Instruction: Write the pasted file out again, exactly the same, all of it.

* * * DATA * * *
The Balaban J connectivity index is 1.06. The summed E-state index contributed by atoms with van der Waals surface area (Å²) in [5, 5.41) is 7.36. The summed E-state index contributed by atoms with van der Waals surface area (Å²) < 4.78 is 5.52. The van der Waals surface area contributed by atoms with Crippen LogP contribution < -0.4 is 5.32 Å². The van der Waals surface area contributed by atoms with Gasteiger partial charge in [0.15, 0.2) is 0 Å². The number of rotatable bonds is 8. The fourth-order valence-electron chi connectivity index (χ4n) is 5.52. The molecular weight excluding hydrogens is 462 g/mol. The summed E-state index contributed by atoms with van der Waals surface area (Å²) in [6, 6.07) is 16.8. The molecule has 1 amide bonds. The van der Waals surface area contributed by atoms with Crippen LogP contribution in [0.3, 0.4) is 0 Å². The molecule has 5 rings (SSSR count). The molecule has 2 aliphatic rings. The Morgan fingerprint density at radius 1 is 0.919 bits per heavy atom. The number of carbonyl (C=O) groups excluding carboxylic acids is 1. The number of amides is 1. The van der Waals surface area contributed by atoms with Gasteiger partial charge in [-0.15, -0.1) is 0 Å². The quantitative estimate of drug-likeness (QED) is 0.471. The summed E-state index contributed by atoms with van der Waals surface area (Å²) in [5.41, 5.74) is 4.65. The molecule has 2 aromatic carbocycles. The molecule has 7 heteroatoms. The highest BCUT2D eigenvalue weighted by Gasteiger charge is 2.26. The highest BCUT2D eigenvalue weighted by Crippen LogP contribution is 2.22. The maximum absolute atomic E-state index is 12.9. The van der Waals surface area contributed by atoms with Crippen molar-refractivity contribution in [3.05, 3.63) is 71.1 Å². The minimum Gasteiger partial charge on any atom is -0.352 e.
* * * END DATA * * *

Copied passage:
The Balaban J connectivity index is 1.06. The summed E-state index contributed by atoms with van der Waals surface area (Å²) in [5, 5.41) is 7.36. The summed E-state index contributed by atoms with van der Waals surface area (Å²) < 4.78 is 5.52. The van der Waals surface area contributed by atoms with Crippen LogP contribution < -0.4 is 5.32 Å². The van der Waals surface area contributed by atoms with Gasteiger partial charge in [0.15, 0.2) is 0 Å². The number of rotatable bonds is 8. The fourth-order valence-electron chi connectivity index (χ4n) is 5.52. The molecular weight excluding hydrogens is 462 g/mol. The summed E-state index contributed by atoms with van der Waals surface area (Å²) in [6, 6.07) is 16.8. The molecule has 1 amide bonds. The van der Waals surface area contributed by atoms with Crippen LogP contribution in [0.3, 0.4) is 0 Å². The molecule has 5 rings (SSSR count). The molecule has 2 aliphatic rings. The Morgan fingerprint density at radius 1 is 0.919 bits per heavy atom. The number of carbonyl (C=O) groups excluding carboxylic acids is 1. The number of amides is 1. The van der Waals surface area contributed by atoms with Gasteiger partial charge in [-0.15, -0.1) is 0 Å². The quantitative estimate of drug-likeness (QED) is 0.471. The summed E-state index contributed by atoms with van der Waals surface area (Å²) in [5.41, 5.74) is 4.65. The molecule has 2 aromatic carbocycles. The molecule has 7 heteroatoms. The highest BCUT2D eigenvalue weighted by Gasteiger charge is 2.26. The highest BCUT2D eigenvalue weighted by Crippen LogP contribution is 2.22. The maximum absolute atomic E-state index is 12.9. The van der Waals surface area contributed by atoms with Crippen molar-refractivity contribution in [3.05, 3.63) is 71.1 Å². The minimum Gasteiger partial charge on any atom is -0.352 e.